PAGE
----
What Is a Blood Clot?
A blood clot is a mass of blood that changes from liquid to a gel-like or semisolid state. Clotting is a necessary process that can prevent you from losing too much blood in certain instances, such as when you injure or cut yourself.
When a clot forms inside one of your veins it won’t always dissolve on its own. This can be a very dangerous and even life-threatening situation.
Deep vein thrombosis (DVT) is a clot that occurs in one of the major veins deep inside your body. It’s most common for this to happen in one of your legs, but it can also happen in your arms, pelvis, lungs, or even your brain. An immobile blood clot generally won’t harm you, but there is the chance that it could move and become dangerous. If a blood clot breaks free and travels through your veins to your heart and lungs, it can get stuck and prevent blood flow. When it travels to your lungs, it’s called a pulmonary embolism (PE), which is a medical emergency.
The American Society of Hematology estimates that DVT affects 900,000 Americans each year and kills up to 100,000 of them. There’s no one way to know whether you have a blood clot without medical guidance. If you know the most common symptoms and risk factors, you can give yourself the best shot at knowing when to seek an expert option.
It’s possible to have a blood clot with no obvious symptoms. Some of the signs of a blood clot are the same as signs of other diseases. You should call your doctor immediately if you think you might have a blood clot. A healthcare professional will be able to look at your circumstances and let you know what steps to take from there.
The most common place for a blood clot to occur is in your lower leg, says Akram Alashari, M.D., a trauma surgeon and critical care physician at Grand Strand Regional Medical Center in Myrtle Beach, South Carolina.
A blood clot in your leg can have various symptoms, including:
Your symptoms will depend on the size of the clot. That’s why you might not have any symptoms or you might only have minor calf swelling without a lot of pain. If the clot is large, your entire leg could become swollen with extensive pain.
It’s not common to have blood clots in both legs at the same time. Your chances of having a blood clot increase if your symptoms are isolated to one leg.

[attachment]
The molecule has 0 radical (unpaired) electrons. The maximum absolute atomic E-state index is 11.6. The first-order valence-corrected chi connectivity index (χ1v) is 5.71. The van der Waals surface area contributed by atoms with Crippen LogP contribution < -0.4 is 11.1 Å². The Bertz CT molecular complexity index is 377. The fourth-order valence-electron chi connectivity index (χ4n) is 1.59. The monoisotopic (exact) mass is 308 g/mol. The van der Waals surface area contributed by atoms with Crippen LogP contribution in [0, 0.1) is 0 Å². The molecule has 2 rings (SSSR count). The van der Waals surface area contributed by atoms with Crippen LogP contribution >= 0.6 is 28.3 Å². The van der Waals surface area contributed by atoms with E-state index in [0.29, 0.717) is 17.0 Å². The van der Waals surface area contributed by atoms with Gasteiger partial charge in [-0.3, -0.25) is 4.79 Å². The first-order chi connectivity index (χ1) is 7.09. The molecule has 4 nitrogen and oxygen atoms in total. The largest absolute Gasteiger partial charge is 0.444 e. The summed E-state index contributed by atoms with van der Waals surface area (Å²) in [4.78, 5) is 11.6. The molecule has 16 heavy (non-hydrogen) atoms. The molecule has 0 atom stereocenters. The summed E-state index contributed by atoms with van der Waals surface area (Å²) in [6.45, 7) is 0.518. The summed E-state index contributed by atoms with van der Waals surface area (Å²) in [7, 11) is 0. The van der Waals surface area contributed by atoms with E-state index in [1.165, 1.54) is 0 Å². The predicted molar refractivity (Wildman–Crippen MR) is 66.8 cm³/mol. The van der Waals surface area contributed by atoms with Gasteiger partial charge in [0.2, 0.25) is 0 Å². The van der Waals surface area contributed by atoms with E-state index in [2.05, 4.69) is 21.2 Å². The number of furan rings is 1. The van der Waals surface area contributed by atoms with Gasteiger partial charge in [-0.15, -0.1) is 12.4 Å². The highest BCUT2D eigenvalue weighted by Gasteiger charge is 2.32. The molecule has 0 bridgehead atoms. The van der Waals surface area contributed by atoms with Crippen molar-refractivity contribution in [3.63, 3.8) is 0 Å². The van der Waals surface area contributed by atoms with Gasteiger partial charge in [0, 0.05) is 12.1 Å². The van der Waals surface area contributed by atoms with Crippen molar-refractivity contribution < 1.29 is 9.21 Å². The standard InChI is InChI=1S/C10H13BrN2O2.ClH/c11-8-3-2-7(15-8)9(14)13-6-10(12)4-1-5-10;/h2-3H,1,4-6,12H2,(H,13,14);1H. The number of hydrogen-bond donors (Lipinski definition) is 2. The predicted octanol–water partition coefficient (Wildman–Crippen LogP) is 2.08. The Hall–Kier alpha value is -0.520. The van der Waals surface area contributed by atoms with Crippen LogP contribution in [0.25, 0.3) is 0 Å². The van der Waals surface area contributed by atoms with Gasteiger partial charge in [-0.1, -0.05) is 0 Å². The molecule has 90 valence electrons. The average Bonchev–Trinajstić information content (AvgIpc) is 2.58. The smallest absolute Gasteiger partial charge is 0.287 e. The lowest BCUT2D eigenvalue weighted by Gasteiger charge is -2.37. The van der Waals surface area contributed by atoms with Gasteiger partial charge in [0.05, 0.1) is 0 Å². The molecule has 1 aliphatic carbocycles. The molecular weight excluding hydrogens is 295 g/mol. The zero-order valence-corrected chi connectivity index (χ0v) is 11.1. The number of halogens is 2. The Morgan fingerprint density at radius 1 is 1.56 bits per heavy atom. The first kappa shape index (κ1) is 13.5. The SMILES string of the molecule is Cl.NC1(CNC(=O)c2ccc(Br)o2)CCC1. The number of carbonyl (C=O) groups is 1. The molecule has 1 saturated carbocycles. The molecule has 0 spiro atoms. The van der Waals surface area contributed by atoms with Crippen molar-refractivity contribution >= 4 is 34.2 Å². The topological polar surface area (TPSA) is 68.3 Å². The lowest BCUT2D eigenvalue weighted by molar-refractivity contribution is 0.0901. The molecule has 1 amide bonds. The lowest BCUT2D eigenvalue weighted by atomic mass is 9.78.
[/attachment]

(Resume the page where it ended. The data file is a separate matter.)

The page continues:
The heart is a less common location for a blood clot, but it still can happen. A blood clot in the heart could cause your chest to hurt or feel heavy. Light-headedness and shortness of breath are other potential symptoms.
Severe abdominal pain along with vomiting and diarrhea could be symptoms of a blood clot somewhere in your abdomen. These also could be symptoms of a stomach virus or food poisoning.
A blood clot in your brain could cause a sudden and severe headache along with some other symptoms, including sudden difficulty speaking or seeing.
A blood clot that travels to your lungs is called pulmonary embolism (PE). Possible symptoms that could be a sign of a PE are:
Part 3 of 4: Risk Factors
Certain risk factors increase your chances of having a blood clot. A recent hospital stay, especially one that’s lengthy or related to a major surgery, increases your risk of a blood clot.
Common risk factors that can put you at a moderate risk for a blood clot include:
Part 4 of 4: Seeking Help
Diagnosing a blood clot by symptoms alone is very difficult. According to the Centers for Disease Control and Prevention (CDC), almost 50 percent of people with DVT have no symptoms. This is why it’s best to call your doctor if you’re concerned for any reason that you might have one.
Symptoms that come out of nowhere are especially concerning. Call a doctor or 911 immediately if you experience any of the following:
A doctor or other healthcare professional will be able to tell whether there’s cause for concern and can send you for more tests to determine the exact cause. In many cases, the first step could be a noninvasive ultrasound. This test can show an image of your veins, which can help your doctor make a diagnosis.